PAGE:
According to the New York Times, the USDA has approved a non-GMO label claim “that meat certified by the Non-GMO Project came from animals that never ate feed containing genetically engineered ingredients like corn, soy and alfalfa.” As explained in the article:
The U.S.D.A.’s Food Safety Inspection Service “allows companies to demonstrate on their labels that they meet a third-party certifying organization’s standards, provided that the third-party organization and the company can show that the claims are truthful, accurate and not misleading,” Cathy Cochran, a U.S.D.A. spokeswoman, said in a statement. Ms. Cochran said the approval for labeling meats did not signal “any new policy regarding non-G.E. or non-G.M.O. products.”
Apparently, earlier efforts to obtain this label approval were rejected because the standard for non-GMO certification was either lacking or not fully vetted by the USDA. This issue has apparently been remedied and the standards for non-GMO certification can be found on the Non-GMO Project’s website.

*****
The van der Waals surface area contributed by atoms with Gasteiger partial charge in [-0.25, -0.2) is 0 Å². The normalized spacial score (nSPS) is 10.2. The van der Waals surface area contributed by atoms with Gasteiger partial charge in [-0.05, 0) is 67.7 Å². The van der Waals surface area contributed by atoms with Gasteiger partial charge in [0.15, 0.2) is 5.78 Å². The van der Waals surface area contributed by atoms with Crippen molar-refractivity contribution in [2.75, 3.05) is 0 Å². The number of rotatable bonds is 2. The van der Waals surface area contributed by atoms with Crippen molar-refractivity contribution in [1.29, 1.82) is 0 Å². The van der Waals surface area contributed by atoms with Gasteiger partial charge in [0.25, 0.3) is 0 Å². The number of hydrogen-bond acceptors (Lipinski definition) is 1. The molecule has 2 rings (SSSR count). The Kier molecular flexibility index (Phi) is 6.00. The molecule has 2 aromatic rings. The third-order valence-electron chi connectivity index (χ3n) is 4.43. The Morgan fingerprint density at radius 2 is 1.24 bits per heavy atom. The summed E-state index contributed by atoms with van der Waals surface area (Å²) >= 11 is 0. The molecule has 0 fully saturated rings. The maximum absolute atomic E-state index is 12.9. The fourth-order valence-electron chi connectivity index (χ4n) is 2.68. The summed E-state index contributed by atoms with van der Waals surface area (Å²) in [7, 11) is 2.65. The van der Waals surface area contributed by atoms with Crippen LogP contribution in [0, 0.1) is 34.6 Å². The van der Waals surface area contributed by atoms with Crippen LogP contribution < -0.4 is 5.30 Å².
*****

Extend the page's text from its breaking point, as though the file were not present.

Significantly, the voluntary labeling of meat and poultry products as being non-GMO certified is vastly different than the separate question of whether the FDA / USDA should require food companies to label products as containing GMO-based ingredients (or in the case of meat, that animals ate GMO feed). The former should not be an issue so long as a proper standard exists so consumers know what non-GMO certification means. The latter, however, raises many thorny legal and regulatory issues that have been well documented on this blog and countless other sources.